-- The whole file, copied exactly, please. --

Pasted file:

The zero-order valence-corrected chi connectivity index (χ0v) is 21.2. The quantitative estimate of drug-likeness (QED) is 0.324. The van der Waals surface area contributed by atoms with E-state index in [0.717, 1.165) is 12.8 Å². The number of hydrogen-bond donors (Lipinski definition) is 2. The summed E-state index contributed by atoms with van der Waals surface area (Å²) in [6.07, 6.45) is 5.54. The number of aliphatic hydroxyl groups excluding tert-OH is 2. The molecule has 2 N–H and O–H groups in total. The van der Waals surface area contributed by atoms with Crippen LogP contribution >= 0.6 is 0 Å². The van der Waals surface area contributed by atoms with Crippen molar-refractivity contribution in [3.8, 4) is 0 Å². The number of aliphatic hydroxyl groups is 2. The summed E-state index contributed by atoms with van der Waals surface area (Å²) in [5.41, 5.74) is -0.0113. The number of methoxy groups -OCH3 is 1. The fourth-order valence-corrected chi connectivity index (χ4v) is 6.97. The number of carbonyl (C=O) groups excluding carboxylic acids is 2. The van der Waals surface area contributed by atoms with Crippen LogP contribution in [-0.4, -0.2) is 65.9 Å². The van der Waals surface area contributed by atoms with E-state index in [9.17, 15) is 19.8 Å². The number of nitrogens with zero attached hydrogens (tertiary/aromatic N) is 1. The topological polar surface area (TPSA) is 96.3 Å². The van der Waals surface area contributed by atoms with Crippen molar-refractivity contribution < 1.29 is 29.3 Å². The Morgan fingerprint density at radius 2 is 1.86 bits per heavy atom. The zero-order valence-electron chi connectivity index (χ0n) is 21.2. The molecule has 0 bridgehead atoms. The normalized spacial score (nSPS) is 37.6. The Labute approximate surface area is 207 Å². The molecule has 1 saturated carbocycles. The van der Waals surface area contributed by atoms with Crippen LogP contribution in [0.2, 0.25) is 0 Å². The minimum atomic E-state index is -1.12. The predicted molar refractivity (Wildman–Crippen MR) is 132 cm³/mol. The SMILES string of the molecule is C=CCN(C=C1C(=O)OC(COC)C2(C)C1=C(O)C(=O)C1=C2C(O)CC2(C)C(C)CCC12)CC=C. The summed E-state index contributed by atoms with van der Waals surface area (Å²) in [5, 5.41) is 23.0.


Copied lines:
The zero-order valence-corrected chi connectivity index (χ0v) is 21.2. The quantitative estimate of drug-likeness (QED) is 0.324. The van der Waals surface area contributed by atoms with E-state index in [0.717, 1.165) is 12.8 Å². The number of hydrogen-bond donors (Lipinski definition) is 2. The summed E-state index contributed by atoms with van der Waals surface area (Å²) in [6.07, 6.45) is 5.54. The number of aliphatic hydroxyl groups excluding tert-OH is 2. The molecule has 2 N–H and O–H groups in total. The van der Waals surface area contributed by atoms with Crippen LogP contribution >= 0.6 is 0 Å². The van der Waals surface area contributed by atoms with Crippen molar-refractivity contribution in [3.8, 4) is 0 Å². The number of aliphatic hydroxyl groups is 2. The summed E-state index contributed by atoms with van der Waals surface area (Å²) in [5.41, 5.74) is -0.0113. The number of methoxy groups -OCH3 is 1. The fourth-order valence-corrected chi connectivity index (χ4v) is 6.97. The number of carbonyl (C=O) groups excluding carboxylic acids is 2. The van der Waals surface area contributed by atoms with Crippen LogP contribution in [-0.4, -0.2) is 65.9 Å². The van der Waals surface area contributed by atoms with E-state index in [9.17, 15) is 19.8 Å². The number of nitrogens with zero attached hydrogens (tertiary/aromatic N) is 1. The topological polar surface area (TPSA) is 96.3 Å². The van der Waals surface area contributed by atoms with Crippen molar-refractivity contribution < 1.29 is 29.3 Å². The Morgan fingerprint density at radius 2 is 1.86 bits per heavy atom. The zero-order valence-electron chi connectivity index (χ0n) is 21.2. The molecule has 0 bridgehead atoms. The normalized spacial score (nSPS) is 37.6. The Labute approximate surface area is 207 Å². The molecule has 1 saturated carbocycles. The van der Waals surface area contributed by atoms with Crippen LogP contribution in [0.2, 0.25) is 0 Å². The minimum atomic E-state index is -1.12. The predicted molar refractivity (Wildman–Crippen MR) is 132 cm³/mol. The SMILES string of the molecule is C=CCN(C=C1C(=O)OC(COC)C2(C)C1=C(O)C(=O)C1=C2C(O)CC2(C)C(C)CCC12)CC=C. The summed E-state index contributed by atoms with van der Waals surface area (Å²) in [5, 5.41) is 23.0.